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Australia's huge housing market keeps central bank on edge – Free Malaysia Today

SYDNEY: Australia’s pivotal housing sector is turning into a double-edged sword for its central bank, which has repeatedly talked about a narrow path toward achieving a “soft landing” for the economy in its battle against inflation.
A key to that goal is how households, which hold nearly 2 trillion Australian dollars (US$1.35 trillion) of housing debt, respond to a succession of interest rate hikes – the latest coming last week. Most economists expect the nation will avoid a recession, but those hopes could be dashed if home prices plummet by more than the expected 20% from their peak earlier this year.
So far, the home price correction has been sharp but orderly, and loan arrears are near historical lows. If this continues to be the case, the Reserve Bank of Australia will have achieved a spending slowdown without engineering a recession in the AU$2.2 trillion economy – something no other central bank is even attempting.
But if consumer demand does not slow quickly, the RBA will be saddled with a long-term inflation problem, a battle that could prove extremely challenging.
“The risks have become more two-sided now, as housing has weakened and there are some early signs of moderation in household consumption. Increasingly, the Reserve Bank is acknowledging it gets a bit tricky,” said RBC Capital Markets chief economist Su-Lin Ong.
“It was all about inflation. It’s now less, given how much tightening has been done. I think rightly, they are more mindful of the impact on activity.”
The RBA last week lifted rates for an eighth consecutive month, taking its benchmark to 3.1%. Economists expect a pause to its tightening cycle early next year, with just one or two more quarter-point hikes to come.
Australia has not needed to push up rates to the same extent as some other central banks because roughly two-thirds of mortgages are on floating rates. Even when loans are on fixed rates, their duration is just two to three years, unlike markets such as the US, where the bulk of home loans are fixed for periods ranging from 15 to 30 years.
The RBA is also mindful of the impact of higher borrowing costs on a household sector burdened by some of the highest debt levels in the world. Australia’s household debt-to-income ratio stands at 211%, more than double the 101% in the US and far higher than the UK’s 148% and Japan’s 115%.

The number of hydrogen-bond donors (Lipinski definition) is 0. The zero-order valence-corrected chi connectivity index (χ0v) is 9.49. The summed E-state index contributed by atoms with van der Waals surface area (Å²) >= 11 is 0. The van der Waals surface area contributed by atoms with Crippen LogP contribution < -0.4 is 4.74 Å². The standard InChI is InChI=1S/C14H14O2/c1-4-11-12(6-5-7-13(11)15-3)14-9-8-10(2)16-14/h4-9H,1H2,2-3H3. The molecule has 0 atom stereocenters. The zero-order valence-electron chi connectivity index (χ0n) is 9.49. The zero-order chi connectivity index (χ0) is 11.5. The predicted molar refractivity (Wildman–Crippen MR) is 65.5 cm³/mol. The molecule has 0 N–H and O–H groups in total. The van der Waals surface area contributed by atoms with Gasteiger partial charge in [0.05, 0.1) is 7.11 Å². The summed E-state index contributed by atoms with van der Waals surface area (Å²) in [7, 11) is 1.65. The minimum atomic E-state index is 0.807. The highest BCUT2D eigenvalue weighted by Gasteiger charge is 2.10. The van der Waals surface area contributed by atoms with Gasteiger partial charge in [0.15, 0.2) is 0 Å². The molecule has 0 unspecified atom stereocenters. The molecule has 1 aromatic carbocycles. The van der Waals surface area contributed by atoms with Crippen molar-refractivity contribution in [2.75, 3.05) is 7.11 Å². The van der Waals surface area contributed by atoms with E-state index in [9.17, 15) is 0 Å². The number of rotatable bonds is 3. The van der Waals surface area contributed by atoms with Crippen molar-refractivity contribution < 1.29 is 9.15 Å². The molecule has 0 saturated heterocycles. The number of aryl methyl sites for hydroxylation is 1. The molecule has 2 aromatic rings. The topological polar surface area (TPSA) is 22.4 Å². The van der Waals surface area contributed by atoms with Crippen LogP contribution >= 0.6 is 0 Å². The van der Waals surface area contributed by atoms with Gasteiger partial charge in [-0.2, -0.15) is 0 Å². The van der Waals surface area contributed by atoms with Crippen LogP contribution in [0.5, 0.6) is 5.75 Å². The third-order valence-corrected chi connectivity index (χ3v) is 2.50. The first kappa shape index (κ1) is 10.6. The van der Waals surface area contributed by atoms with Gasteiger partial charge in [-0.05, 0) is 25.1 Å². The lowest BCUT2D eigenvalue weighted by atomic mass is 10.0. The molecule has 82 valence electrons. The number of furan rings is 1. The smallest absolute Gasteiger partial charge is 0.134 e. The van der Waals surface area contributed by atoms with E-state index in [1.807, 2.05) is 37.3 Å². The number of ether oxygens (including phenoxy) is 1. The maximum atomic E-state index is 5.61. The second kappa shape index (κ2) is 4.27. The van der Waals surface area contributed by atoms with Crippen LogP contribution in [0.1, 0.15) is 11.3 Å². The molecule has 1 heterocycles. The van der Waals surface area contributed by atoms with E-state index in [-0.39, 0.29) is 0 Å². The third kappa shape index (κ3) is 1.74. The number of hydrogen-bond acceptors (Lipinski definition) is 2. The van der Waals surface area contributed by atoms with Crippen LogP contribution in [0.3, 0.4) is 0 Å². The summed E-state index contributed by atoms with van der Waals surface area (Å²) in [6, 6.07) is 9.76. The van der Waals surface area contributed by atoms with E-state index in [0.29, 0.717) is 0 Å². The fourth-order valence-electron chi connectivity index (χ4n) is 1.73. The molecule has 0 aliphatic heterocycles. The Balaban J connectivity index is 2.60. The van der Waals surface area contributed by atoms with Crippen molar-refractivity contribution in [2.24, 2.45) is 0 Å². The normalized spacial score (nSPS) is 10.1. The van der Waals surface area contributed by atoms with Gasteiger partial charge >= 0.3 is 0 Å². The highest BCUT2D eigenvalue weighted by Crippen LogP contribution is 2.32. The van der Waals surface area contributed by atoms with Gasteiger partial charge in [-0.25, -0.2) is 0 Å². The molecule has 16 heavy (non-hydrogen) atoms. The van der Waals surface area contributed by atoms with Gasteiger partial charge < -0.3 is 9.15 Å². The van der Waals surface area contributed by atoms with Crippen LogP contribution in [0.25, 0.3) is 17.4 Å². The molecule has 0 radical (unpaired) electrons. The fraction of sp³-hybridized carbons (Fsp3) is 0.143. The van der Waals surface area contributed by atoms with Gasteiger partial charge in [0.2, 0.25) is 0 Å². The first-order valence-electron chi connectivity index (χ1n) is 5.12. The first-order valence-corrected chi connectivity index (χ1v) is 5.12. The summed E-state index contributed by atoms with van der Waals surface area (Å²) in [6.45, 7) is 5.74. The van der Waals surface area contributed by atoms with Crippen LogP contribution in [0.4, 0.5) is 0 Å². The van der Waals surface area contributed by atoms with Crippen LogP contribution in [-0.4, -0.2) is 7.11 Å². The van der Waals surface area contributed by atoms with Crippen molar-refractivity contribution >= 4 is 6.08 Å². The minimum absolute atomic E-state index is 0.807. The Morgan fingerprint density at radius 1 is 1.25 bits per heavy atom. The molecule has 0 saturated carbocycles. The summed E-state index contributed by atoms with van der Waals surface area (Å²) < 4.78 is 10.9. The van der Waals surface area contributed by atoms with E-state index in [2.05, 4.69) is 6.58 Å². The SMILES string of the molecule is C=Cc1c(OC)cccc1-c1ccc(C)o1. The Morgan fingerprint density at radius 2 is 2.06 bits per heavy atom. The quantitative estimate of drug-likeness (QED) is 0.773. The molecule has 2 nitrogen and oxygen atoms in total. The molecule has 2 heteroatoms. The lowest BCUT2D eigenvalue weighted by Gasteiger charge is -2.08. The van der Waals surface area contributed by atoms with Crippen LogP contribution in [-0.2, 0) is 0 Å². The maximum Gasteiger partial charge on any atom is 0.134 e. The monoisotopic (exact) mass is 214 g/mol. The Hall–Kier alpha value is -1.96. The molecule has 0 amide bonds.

“The property sector is very important to the Australian economy and potentially more important than in other developed economies,” said Kristle Romero Cortes, an associate professor at the University of New South Wales Business School.
“We have a dual issue that not only do we see people living in their houses, we also see a lot of people investing in real estate.”
Australia’s AU$9.4 trillion housing stock is worth more than four times the size of its gross domestic product, and about 30% more than the combined market value of all companies listed on the Australian Securities Exchange, the country’s retirement savings pool and its total commercial real estate assets.
By comparison, the housing market in the US is worth around $43 trillion, roughly 1.6 times the size of the world’s biggest economy.
The dominance of variable rate mortgages and the speed of the hikes means Australian households have felt the impact of rate increases much faster than those in other countries. They are already having to allocate more of their income toward repayments and have also moderated spending, with the housing market enduring its sharpest downturn on record.
Prices have tumbled 7% from their April peak. A range of other indicators – including home lending, construction approvals, auction clearance rates and consumer confidence – are also pointing to a weakening market environment.
Data last week showed growth in Australia’s economy slowed to 0.6% in the September quarter, from 0.9% in the prior three months. A notable drag was an unexpectedly large slide in turnover in the property sector, which cut GDP growth by 0.2 percentage points.
Residential real estate accounts for about 5% of Australia’s GDP but has strong linkages to other parts of the economy, including household consumption and employment. It is also key to the fortunes of the country’s biggest banks.
Analysts believe financial stability in the housing market, therefore, features prominently on the RBAs radar as it balances combating inflation and safeguarding economic growth.
“This is a double-edged sword, and the RBA themselves have noted several times they’re walking a fine line. So too rapid an increase in rate rises could test mortgage serviceability,” said Eliza Owen, head of research at property analytics firm CoreLogic.
Another challenge will come when around US$300 billion worth of home loans that were secured at ultralow fixed rates during the pandemic come to maturity next year. These borrowers will face a “sticker shock” as their repayments spike due to effective interest rates jumping from below 2% to as high as 6.5%.
Any forced sales at the time could have a meaningful impact on a market where home prices are already pencilled in to fall a further 7% to 10% next year.
The RBA’s test will come in 2023 when economic growth is expected to slow down to 1.3% as a consequence of higher interest rates, as well as the downturn in the global economy.
“A combination of falling prices and households struggling with mortgage serviceability, that’s where you have a greater risk of the deterioration in housing market conditions,” Owen said.
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